The Diagnosis, or The Big C Strikes Again

Three or four months ago, probably, I noticed a bit of swelling on my neck. I didn’t think too much of it. Then my husband asked me about it. I brought it up to the nurse practitioner at the gynecologist’s office and asked her if it could be a swollen lymph node. She was non-committal on that but didn’t seem concerned. The swelling stuck around and I went to the general practitioner. That got me on the road to an ultrasound and a visit with an E.N.T.

The thyroid is a butterfly-shaped gland at the base of the neck. It puts out hormones that affect many bodily functions. (Photo: Scorpions and Centaurs/Flickr)

The E.N.T. told me that the ultrasound showed I had nodules on my thyroid. In most cases, he said, it’s nothing to be concerned about. However, one of mine was just large enough to qualify for a needle biopsy. The E.N.T. referred me to the hospital to have that done. Another couple of weeks went by trying to get that set up (the hospital is not on-the-ball with how it handles appointments).

The biopsy was terrible. I mean, I hate needles anyway, and I couldn’t see (and didn’t want to see) exactly what was happening, but it felt like someone picking up mashed potatoes with a straw by stabbing the straw repeatedly into the potatoes. Five syringes full, by my count.

So then it was over, and today (technically yesterday; it’s after midnight), I was fully expecting to hear the words, “It’s nothing to worry about.”

Instead I got, “You have thyroid cancer.”

So, at some point in the near future, I will have surgery to remove my thyroid.

I knew I was bound to get cancer at some point. My dad, his parents, two of his brothers, his sister, and a cousin on that side of the family have all had cancer. Several of Pap-pa’s siblings had cancer. I figured there was a good chance that it was in my genes. It’s one of the reasons why I didn’t brush off the neck swelling any longer than I did.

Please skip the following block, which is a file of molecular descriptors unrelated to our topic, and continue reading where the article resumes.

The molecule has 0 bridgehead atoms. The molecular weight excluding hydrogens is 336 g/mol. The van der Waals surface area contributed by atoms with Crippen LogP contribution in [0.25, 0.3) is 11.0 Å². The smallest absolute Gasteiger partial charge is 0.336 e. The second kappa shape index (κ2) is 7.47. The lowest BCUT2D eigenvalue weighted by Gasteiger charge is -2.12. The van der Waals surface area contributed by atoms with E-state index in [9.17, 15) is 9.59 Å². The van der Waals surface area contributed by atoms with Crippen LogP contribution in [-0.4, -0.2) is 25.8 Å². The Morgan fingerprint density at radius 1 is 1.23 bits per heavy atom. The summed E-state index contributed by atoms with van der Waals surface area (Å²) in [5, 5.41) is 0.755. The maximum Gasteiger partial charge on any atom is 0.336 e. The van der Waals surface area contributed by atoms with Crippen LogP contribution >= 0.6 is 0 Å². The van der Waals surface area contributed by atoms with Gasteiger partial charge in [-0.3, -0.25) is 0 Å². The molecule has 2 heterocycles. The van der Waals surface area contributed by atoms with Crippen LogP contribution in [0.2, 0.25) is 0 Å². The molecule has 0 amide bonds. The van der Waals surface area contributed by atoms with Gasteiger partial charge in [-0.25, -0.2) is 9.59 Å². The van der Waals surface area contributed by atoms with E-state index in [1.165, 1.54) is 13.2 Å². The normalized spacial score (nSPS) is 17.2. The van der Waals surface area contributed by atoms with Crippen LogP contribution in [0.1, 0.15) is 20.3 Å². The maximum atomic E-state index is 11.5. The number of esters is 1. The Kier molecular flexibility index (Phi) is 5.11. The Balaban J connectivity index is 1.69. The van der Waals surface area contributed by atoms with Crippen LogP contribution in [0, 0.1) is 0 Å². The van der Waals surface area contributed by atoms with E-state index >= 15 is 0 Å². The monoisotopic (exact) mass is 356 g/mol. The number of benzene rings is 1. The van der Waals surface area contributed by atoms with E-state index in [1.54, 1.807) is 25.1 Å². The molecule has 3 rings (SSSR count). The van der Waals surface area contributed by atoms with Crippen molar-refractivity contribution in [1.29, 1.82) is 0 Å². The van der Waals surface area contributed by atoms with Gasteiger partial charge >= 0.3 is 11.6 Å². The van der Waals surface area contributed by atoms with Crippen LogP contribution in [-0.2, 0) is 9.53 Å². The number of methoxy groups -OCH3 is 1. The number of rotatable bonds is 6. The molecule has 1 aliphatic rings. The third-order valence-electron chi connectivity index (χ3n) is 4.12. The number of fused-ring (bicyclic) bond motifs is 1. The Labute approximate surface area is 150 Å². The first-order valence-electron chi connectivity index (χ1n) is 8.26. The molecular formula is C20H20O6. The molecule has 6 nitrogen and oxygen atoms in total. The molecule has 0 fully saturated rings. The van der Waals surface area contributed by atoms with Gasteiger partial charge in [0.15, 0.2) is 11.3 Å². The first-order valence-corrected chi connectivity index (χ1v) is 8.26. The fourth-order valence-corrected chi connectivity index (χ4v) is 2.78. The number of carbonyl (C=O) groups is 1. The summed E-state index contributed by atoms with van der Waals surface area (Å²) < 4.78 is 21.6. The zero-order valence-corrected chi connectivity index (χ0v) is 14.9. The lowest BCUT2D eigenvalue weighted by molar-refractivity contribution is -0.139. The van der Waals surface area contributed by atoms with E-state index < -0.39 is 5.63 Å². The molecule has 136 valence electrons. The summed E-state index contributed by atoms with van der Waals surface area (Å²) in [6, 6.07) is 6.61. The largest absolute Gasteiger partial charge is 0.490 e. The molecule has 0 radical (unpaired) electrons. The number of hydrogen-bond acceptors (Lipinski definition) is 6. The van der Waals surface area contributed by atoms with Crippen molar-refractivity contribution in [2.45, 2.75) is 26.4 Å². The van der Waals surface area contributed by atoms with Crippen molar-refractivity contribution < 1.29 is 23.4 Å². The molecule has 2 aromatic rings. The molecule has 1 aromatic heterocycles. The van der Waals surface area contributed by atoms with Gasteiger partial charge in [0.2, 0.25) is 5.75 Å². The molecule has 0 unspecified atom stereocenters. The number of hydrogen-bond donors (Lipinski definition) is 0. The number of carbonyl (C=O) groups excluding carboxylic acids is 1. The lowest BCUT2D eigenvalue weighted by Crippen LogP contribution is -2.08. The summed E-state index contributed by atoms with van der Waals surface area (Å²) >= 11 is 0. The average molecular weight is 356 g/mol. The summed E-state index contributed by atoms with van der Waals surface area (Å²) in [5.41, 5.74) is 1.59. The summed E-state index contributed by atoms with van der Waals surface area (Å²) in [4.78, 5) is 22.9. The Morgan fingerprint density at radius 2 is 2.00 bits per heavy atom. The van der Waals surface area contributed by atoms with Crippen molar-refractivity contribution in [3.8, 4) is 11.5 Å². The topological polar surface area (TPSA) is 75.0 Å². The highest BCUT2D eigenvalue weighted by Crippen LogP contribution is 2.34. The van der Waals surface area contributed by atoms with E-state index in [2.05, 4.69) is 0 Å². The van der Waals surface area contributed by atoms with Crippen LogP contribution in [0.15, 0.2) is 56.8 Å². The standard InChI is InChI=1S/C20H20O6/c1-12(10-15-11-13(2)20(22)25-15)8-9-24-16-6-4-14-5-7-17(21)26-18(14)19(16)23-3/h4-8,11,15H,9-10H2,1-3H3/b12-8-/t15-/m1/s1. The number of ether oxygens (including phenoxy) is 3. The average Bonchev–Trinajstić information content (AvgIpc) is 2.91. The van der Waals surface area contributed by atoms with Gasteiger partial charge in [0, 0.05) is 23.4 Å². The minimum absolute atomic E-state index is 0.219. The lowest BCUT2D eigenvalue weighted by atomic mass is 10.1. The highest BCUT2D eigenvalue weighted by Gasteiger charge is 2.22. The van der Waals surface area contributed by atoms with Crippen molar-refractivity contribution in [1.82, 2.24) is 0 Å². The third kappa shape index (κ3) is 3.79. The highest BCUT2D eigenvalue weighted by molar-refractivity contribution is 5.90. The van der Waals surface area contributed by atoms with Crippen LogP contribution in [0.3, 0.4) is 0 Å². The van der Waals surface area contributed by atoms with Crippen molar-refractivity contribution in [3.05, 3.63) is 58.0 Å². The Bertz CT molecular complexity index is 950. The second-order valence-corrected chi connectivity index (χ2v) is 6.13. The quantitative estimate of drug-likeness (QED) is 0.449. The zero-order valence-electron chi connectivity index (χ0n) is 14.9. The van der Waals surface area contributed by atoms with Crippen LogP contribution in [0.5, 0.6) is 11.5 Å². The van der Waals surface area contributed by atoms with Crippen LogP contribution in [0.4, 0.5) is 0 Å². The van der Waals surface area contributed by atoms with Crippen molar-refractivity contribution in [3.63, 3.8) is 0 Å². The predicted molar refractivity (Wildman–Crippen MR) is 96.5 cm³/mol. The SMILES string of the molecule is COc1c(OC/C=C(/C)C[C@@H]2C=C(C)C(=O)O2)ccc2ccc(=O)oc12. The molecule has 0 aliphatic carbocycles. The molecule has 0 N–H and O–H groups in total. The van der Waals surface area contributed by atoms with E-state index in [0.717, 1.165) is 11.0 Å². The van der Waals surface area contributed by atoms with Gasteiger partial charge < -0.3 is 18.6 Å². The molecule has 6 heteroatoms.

The doctor told me all the things that can go horribly wrong, but usually don’t, like if something gets nicked, I could lose my ability to speak, or they could damage my parathyroid, which would affect my calcium levels and potentially lead to death. And I get it. Something could always go wrong when you have surgery, but something will definitely go wrong if I don’t.

He expects to get all the cancer, but if they can’t, I might have to take a radioactive pill, which my husband had years ago to kill his overactive thyroid. The biggest deal with that is that I would have to find somewhere else to stay for a few days, because I’d be radioactive and could kill the cats or cause more of my husband’s thyroid to die off, meaning adjustments for his medication.

But, it doesn’t sound like radiation or chemo would be a factor, so, that’s positive. Another positive: the doctor said if he had to get cancer and could pick, this is near the top of his list because it’s so treatable and has 90% survivability.